WE DON’T know what we don’t know,” says a CIA agent in Kathryn Bigelow’s Zero Dark Thirty.
Zero Dark Thirty (15)
Directed by: Kathryn Bigelow
Starring: Jessica Chastain, Jason Clarke, Joel Edgerton, James Gandolfini
He’s referring to the hunt for Osama bin Laden and the difficulty of pursuing leads based on potentially valuable intelligence from potentially unreliable sources – but his tautological observation could just as easily apply to the film’s complex, matter-of-fact, procedural approach to a ten-year operation filled with multiple false leads, contentious techniques, moral crises and, ultimately, a ruthlessly efficient military strike.
Eschewing the kind of easy through-line that might conceivably have shown by cause and effect how American forces finally captured and killed bin Laden, Bigelow and screenwriter Mark Boal (who wrote Bigelow’s The Hurt Locker) instead dramatise how fraught with difficulty and uncertainty each line of inquiry was as administrations changed and the means for achieving their objectives altered.
Based on first-hand accounts, but necessarily fictionalised, Zero Dark Thirty does not – as some have claimed – definitively conclude that torture facilitated bin Laden’s capture. Rather, the scenes depicting so-called “enhanced interrogation” provide important context. Because these techniques were used, the film seems to be saying, we don’t know how this story might have turned out had they not been part of the Bush administration’s immediate post-9/11 anti-terrorism strategy. Thus not to show them would have risked whitewashing the tale and turning it into a jingoistic slice of American triumphalism.
Nevertheless, part of the reason these scenes have such an impact is the forthright way Bigelow introduces them. Zero Dark Thirty begins with a blank screen and the harrowing sound of anguished, real-life, emergency phone calls from the World Trade Center on 11 September, 2001. For close to two minutes that’s all we get and the effect is devastating.
Those making and receiving the calls are the first distressed inhabitants of a new world and when Bigelow cuts to her first scene, the revenge-tinged ugliness of the American response to this new world becomes plain to see. Suddenly we’re in a CIA “black site” two years later with a bearded American agent by the name of Dan (Jason Clarke) attempting to extract information from a Muslim prisoner strung up by his arms from the roof of a jail cell. What follows is brutal. Beaten, waterboarded and humiliated, the prisoner is thoroughly dehumanised by his American captors and Bigelow’s camera, framing the action simply and without judgment, doesn’t flinch.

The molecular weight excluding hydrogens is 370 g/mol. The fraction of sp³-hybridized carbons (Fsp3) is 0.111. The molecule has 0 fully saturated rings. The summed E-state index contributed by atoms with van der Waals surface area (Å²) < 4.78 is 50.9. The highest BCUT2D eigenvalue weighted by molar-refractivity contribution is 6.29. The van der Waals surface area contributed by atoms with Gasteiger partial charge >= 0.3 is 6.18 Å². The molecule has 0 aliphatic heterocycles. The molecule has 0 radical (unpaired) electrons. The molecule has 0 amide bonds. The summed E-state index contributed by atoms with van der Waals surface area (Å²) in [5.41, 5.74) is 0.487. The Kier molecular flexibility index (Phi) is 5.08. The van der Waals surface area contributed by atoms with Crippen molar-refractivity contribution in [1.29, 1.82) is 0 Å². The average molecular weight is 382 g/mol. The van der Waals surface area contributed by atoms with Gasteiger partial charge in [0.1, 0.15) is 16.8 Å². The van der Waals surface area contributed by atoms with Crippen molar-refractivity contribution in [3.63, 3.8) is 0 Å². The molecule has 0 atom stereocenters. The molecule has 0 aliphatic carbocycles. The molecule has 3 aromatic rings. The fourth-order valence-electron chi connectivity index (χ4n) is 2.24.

These scenes also introduce us to Maya (Jessica Chastain), a young, newly appointed field agent so fresh from Washington that she’s turned up in a suit. Blanching at her first encounter with waterboarding, she quickly adjusts, rejecting Dan’s offer to observe the interrogation from a monitor and following his lead by not covering her face when she re-enters the cell with him. It’s a smart way of quickly establishing her resolve and adaptability and the rest of the film follows her search for bin Laden as she gradually shuts herself off from everything beyond her desire to kill her target.
Furnished with only minimal details about her background, she’s a fascinating character and Chastain is astonishing in the role, not because it’s a particularly showy part (although she is in almost every scene), but because she remains such an enigma. Here, the chameleon-like quality that has made Chastain simultaneously the most in-demand and the most inconspicuous actress of the last two years works to her advantage. Her character is defined by ruthlessly executed action and, as such, the film becomes an almost fetishistic tribute to her and her colleagues’ relentless professionalism.
The persistent, low-level tension is, of course, jacked up several notches during the climactic assault on bin Laden’s compound in Abbottabad, Pakistan. As with the combat scenes in The Hurt Locker, Bigelow doesn’t use gung-ho theatrics to achieve this. Shot mostly in night vision, it’s depicted matter-of-factly without swelling music or Hollywood heroics, with an ambiguous final shot that hints at the unknowable cost of revenge. Zero Dark Thirty is a stunning achievement: a deftly made, intelligently handled and serious piece of film-making that stands alongside Paul Greengrass’s United 93 as the definitive cinematic responses to 9/11.